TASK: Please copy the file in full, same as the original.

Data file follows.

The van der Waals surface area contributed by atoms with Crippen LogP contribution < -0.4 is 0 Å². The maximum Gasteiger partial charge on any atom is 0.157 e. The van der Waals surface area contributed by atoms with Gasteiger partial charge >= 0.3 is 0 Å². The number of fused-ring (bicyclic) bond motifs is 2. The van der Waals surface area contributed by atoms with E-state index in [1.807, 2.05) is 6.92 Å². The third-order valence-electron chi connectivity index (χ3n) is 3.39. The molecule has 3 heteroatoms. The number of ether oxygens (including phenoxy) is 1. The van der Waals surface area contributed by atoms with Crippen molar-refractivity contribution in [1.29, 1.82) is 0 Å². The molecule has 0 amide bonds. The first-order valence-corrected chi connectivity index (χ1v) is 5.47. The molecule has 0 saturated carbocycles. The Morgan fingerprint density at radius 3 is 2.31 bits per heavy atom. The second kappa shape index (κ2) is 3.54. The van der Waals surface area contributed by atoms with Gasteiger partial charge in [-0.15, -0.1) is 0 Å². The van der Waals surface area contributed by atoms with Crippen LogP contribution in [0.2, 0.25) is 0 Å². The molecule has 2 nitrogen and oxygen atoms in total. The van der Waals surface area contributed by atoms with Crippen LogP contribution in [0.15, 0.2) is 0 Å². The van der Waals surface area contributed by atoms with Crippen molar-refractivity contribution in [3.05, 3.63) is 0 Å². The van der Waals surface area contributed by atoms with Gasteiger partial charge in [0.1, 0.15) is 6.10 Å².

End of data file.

The van der Waals surface area contributed by atoms with Crippen LogP contribution < -0.4 is 0 Å². The maximum Gasteiger partial charge on any atom is 0.157 e. The van der Waals surface area contributed by atoms with Gasteiger partial charge >= 0.3 is 0 Å². The number of fused-ring (bicyclic) bond motifs is 2. The van der Waals surface area contributed by atoms with E-state index in [1.807, 2.05) is 6.92 Å². The third-order valence-electron chi connectivity index (χ3n) is 3.39. The molecule has 3 heteroatoms. The number of ether oxygens (including phenoxy) is 1. The van der Waals surface area contributed by atoms with Crippen molar-refractivity contribution in [1.29, 1.82) is 0 Å². The molecule has 0 amide bonds. The first-order valence-corrected chi connectivity index (χ1v) is 5.47. The molecule has 0 saturated carbocycles. The Morgan fingerprint density at radius 3 is 2.31 bits per heavy atom. The second kappa shape index (κ2) is 3.54. The van der Waals surface area contributed by atoms with Gasteiger partial charge in [-0.15, -0.1) is 0 Å². The van der Waals surface area contributed by atoms with Crippen LogP contribution in [0.2, 0.25) is 0 Å². The molecule has 2 nitrogen and oxygen atoms in total. The van der Waals surface area contributed by atoms with Crippen LogP contribution in [0.15, 0.2) is 0 Å². The van der Waals surface area contributed by atoms with Crippen molar-refractivity contribution in [3.05, 3.63) is 0 Å². The van der Waals surface area contributed by atoms with Gasteiger partial charge in [0.1, 0.15) is 6.10 Å².